Judges Special Award - The Royal Centre for Defence Medicine & Help for Heroes

The Royal Centre for Defence Medicine has been honoured at the Pride of Birmingham Awards for its vital leading role in the care and rehabilitation of British service men and women wounded on the frontline.

 

The Centre was presented with a Judges’ Special Award alongside Help For Heroes, the charity which also has its roots in the city.

The RCDM, which is based at Queen Elizabeth Hospital, is a world-leading trauma centre. All British casualties evacuated from the frontline in Afghanistan and Iraq were airlifted there, and up to 700 members of the armed services are admitted every year.

The RCDM saved the lives of the most seriously wounded casualties who would have died without their expertise, dedication, and care.

Pride of Birmingham, in partnership with TSB, honours unsung heroes of all ages and from all walks of life, who do extraordinary things to help others.

The judges felt that the RCDM deserved recognition for the incredible efforts of all its staff, especially during the conflicts in Iraq and Afghanistan.

They said: “We owe all of our service men and women a huge debt, and the Royal Centre for Defence Medicine has been instrumental in giving them the world-leading care they deserve.”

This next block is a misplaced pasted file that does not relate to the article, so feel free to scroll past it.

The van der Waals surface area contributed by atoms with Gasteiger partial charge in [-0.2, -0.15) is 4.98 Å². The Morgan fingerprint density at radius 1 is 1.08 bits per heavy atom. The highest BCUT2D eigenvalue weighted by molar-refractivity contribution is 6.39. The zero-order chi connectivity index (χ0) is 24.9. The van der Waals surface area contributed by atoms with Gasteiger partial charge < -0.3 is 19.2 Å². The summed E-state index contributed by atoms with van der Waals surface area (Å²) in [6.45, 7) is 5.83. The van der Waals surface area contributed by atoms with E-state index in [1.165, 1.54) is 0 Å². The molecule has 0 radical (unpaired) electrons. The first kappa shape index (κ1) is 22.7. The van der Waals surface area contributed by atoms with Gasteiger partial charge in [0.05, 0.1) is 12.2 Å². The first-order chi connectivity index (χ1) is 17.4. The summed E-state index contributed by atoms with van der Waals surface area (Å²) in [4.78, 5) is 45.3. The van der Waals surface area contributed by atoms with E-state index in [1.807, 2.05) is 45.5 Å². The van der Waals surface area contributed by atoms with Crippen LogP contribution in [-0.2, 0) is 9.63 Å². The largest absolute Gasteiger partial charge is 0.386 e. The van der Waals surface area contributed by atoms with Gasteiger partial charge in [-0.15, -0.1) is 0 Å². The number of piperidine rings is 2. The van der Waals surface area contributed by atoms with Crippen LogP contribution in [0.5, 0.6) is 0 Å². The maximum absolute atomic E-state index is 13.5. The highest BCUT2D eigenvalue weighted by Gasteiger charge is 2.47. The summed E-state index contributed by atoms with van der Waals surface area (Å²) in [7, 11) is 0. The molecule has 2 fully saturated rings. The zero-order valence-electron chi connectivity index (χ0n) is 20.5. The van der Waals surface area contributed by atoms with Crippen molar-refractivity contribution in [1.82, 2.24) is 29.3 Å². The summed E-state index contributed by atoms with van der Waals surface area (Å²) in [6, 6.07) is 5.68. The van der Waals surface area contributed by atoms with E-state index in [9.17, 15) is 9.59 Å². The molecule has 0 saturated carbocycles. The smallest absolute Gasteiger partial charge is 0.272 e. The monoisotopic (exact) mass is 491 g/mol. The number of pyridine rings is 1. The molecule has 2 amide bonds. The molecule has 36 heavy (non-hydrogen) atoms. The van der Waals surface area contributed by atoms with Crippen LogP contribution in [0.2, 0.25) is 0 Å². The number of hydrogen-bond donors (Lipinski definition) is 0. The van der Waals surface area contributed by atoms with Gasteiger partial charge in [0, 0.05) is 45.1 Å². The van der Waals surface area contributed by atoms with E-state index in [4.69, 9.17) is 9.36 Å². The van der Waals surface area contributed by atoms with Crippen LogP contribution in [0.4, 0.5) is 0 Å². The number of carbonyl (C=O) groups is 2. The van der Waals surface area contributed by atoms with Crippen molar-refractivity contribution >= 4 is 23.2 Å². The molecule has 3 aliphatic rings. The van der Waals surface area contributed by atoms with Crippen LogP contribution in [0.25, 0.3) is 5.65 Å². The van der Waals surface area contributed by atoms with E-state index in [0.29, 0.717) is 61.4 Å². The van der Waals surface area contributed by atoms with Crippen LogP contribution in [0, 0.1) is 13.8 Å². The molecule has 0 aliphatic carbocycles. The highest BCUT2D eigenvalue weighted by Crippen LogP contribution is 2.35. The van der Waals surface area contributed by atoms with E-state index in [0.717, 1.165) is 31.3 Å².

Help for Heroes

Help for Heroes has been honoured at the Pride of Birmingham Awards for its vital leading role in the care and rehabilitation of British service men and women.

The charity received a Judges’ Special Award alongside the Royal Centre for Defence Medicine, the world-leading trauma centre based at Queen Elizabeth Hospital, which treats our troops wounded in action.

Bryn and Emma Parry launched Help for Heroes 10 years ago after visiting soldiers being treated at Selly Oak Hospital in Birmingham.

"The only word I could use is devastating – we had never met people as badly wounded," said Bryn, who served for 10 years in the Royal Green Jackets.

Help for Heroes now works nationally to help veterans cope with the physical and mental effects of serving their country, and has raised more than £230m to date.

Its work includes a £1.5m grant and £500,000 in running costs for Fisher House in Birmingham, a purpose-built facility for sick and wounded soldiers.

Pride of Birmingham, in partnership with TSB, honours unsung heroes of all ages and from all walks of life.

The judges said: “The impact of Help for Heroes has been absolutely extraordinary. This award recognises Bryn and Emma’s vision, and the ongoing hard work and selfless dedication of everyone involved with the charity.”

The Award was presented at a star-studded dinner hosted by TV presenter and campaigner Katie Piper, and attended by some of the region’s biggest stars.

 

 

 

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Photo Credit: www.jonosymonds.com   

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